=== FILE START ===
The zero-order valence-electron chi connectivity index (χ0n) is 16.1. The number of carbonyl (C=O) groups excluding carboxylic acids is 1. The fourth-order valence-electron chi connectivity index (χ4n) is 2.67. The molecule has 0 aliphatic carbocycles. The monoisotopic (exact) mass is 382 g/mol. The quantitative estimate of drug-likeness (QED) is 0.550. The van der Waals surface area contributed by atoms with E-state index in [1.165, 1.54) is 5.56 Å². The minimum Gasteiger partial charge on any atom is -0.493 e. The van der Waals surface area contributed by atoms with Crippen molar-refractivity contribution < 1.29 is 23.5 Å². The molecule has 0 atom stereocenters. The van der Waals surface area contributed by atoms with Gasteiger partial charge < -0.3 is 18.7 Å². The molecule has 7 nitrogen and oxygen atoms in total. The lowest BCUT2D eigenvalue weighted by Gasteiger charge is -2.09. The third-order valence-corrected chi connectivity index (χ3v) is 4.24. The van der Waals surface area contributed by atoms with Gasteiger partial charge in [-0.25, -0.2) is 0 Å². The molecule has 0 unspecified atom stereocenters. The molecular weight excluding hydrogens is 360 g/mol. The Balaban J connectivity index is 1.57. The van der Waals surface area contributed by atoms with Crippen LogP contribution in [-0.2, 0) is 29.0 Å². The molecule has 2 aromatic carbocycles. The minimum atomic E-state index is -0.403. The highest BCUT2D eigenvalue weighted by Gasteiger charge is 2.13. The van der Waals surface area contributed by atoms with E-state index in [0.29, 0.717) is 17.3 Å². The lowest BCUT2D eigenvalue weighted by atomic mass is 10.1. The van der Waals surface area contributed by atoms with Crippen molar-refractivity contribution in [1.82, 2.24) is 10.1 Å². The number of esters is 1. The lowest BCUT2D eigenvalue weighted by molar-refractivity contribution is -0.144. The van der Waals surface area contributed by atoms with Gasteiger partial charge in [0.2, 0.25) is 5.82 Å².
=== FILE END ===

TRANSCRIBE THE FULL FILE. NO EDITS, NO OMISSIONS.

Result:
The zero-order valence-electron chi connectivity index (χ0n) is 16.1. The number of carbonyl (C=O) groups excluding carboxylic acids is 1. The fourth-order valence-electron chi connectivity index (χ4n) is 2.67. The molecule has 0 aliphatic carbocycles. The monoisotopic (exact) mass is 382 g/mol. The quantitative estimate of drug-likeness (QED) is 0.550. The van der Waals surface area contributed by atoms with E-state index in [1.165, 1.54) is 5.56 Å². The minimum Gasteiger partial charge on any atom is -0.493 e. The van der Waals surface area contributed by atoms with Crippen molar-refractivity contribution < 1.29 is 23.5 Å². The molecule has 0 atom stereocenters. The van der Waals surface area contributed by atoms with Gasteiger partial charge < -0.3 is 18.7 Å². The molecule has 7 nitrogen and oxygen atoms in total. The lowest BCUT2D eigenvalue weighted by Gasteiger charge is -2.09. The third-order valence-corrected chi connectivity index (χ3v) is 4.24. The van der Waals surface area contributed by atoms with Gasteiger partial charge in [-0.25, -0.2) is 0 Å². The molecule has 0 unspecified atom stereocenters. The molecular weight excluding hydrogens is 360 g/mol. The Balaban J connectivity index is 1.57. The van der Waals surface area contributed by atoms with Crippen LogP contribution in [-0.2, 0) is 29.0 Å². The molecule has 2 aromatic carbocycles. The minimum atomic E-state index is -0.403. The highest BCUT2D eigenvalue weighted by Gasteiger charge is 2.13. The van der Waals surface area contributed by atoms with E-state index in [0.29, 0.717) is 17.3 Å². The lowest BCUT2D eigenvalue weighted by atomic mass is 10.1. The van der Waals surface area contributed by atoms with Crippen molar-refractivity contribution in [1.82, 2.24) is 10.1 Å². The number of esters is 1. The lowest BCUT2D eigenvalue weighted by molar-refractivity contribution is -0.144. The van der Waals surface area contributed by atoms with Gasteiger partial charge in [0.2, 0.25) is 5.82 Å².